Either way, we are leaving the city to see our three adopted children and we have smiles on our faces. Cyrus and Patrick are really excited that the mayor is traveling with us and keeps telling me how great it is that we had run into this gentleman. I am sort of unimpressed, mayor here mayor there. Guys keep taking photos with this man so it finally dawns on me that this is not just any mayor and I ask them who this guy was. It is supposedly one of the most influential people in Kenya and he happens to be the spokesperson for Kenya’s President. He apparently is number three in Kenya’s government and actually is higher than the ministers. His face is in the papers and on TV all the time. Well, my jaw dropped. Absolutely great that we can introduce our OMDC to Kenya’s government in this wonderful way! I will remember this experience for a long time. Either way, at least I know why they had to build additional anmunicipal office for the eastern region 🙂
We arrive at the school on the outskirts of Doldol and this is where our 3 adopted Masai girls are. Change again! The head teacher of the school is a new one. The woman that we gave the school fee money for the two girls last August is no longer here. The current head teacher is unaware of our organization and only one of the girls (Soina Lekianit) still goes to the school. The other two (Nais Lowari a Nolari Moiyale) got expelled because they had no text books. What had happened to those books we found out bit later. I inform the head teacher we will pay the school fee for Soina, Nais and Nolari and that they must be admitted back tomorrow. We give presents to Soina and go to look for Nais. By the way, Soina has grown beautiful dark hair, straight without curls which is highly unusual here. She looks very nice.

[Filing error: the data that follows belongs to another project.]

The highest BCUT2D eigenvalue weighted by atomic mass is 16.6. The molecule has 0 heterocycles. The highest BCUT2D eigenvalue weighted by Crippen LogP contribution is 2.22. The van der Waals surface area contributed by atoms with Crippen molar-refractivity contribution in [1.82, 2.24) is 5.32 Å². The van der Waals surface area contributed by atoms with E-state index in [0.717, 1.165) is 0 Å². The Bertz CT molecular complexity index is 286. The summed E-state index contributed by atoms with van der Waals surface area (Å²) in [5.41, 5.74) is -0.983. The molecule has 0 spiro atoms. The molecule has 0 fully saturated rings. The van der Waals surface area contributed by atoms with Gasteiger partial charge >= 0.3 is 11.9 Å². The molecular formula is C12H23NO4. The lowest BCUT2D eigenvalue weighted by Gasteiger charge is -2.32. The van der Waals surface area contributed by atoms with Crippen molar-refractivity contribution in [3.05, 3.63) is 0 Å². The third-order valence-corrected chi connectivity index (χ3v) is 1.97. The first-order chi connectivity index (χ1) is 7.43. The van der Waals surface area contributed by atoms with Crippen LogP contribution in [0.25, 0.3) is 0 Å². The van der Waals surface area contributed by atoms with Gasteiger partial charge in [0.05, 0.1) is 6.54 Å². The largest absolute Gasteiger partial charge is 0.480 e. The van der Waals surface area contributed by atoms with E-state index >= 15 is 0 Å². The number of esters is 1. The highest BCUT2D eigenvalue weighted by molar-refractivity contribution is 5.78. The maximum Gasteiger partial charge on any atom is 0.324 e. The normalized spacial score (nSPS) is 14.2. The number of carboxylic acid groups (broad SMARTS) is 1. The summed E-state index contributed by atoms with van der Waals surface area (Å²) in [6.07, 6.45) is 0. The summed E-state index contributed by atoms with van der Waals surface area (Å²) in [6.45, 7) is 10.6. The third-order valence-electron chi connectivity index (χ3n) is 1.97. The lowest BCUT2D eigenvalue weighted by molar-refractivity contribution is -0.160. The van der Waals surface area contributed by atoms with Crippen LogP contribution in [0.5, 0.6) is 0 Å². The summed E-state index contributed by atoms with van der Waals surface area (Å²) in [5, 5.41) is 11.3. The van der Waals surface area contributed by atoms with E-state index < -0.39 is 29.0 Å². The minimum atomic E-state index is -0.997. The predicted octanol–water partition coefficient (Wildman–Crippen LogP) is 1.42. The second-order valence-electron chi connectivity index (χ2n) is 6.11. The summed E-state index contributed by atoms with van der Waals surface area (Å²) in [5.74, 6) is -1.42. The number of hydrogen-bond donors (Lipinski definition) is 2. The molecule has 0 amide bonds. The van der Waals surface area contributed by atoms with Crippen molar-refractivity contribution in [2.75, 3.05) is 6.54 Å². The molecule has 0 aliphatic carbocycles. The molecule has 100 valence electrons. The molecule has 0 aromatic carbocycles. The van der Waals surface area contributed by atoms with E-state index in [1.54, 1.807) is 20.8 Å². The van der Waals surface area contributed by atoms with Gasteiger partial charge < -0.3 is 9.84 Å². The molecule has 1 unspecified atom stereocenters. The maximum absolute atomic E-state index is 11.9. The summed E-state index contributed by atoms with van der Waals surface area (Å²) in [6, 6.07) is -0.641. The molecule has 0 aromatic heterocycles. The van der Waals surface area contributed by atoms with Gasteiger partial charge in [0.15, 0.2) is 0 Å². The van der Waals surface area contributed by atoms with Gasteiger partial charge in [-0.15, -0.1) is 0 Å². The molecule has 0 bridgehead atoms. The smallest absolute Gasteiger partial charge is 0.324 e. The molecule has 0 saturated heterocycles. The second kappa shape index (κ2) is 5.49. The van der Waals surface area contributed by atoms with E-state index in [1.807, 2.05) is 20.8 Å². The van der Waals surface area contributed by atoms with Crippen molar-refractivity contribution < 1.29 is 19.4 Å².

To find Nais we have to get some help from a local teacher. We travel about 20 km through the wilderness, among elephants and lions, over terrain that is challenging even for our sturdy 4×4. A small fortress made of thorny cactus plants comes into our view. That’s what I call an effective fence! The thorns are 6 cm long and they penetrate even my Solomon shoes. Three of them are in my leg before I find the entrance. I whimper about the pain and complain about those fine, sharp points staying under my skin. The teacher tells me that sometimes when kids step on cactus barefooted up to 20 thorns need to be pulled from their tiny feet. The child usually cries a little and then goes out to play. Spoiled Europeans cry and seek medical help concerned about poison. So I grind my teeth and get going. By the way, Masai never go to a doctor. No matter what. Not even at childbirth, and that’s why their exact birthday is complicated to find. They know roughly how old they are, but that’s about it. I have to laugh when Nais tells me she was born on Friday but she does not know exactly what year. We come to the house itself. It is made of animal dung, wood and grass. Nais is sitting outside and holds a month-old infant in her arms. I was here in the summer and she was at school, so what happened? I ask her mother and she tells me that that spring she had been sold to marry a Masai for two cows; they simply had had no food… Oh boy… Those Masai! We gave Nais presents and food and told her she should return to school. Nais is gifted and speaks three languages fluently. We arranged with her mother that she would take care of the child while Nais goes back to school. We did a good job here and are very pleased. Returning to my car some local kids are showing me the way so I avoid those awful thorns. Then we are on the way to visit the third of the girls who also left school. Again, she receives gifts and food and she promises the teacher she will gladly join class in Doldol. It’s getting dark, and we are leaving, accompanied by the sounds of Nanyuki wilderness.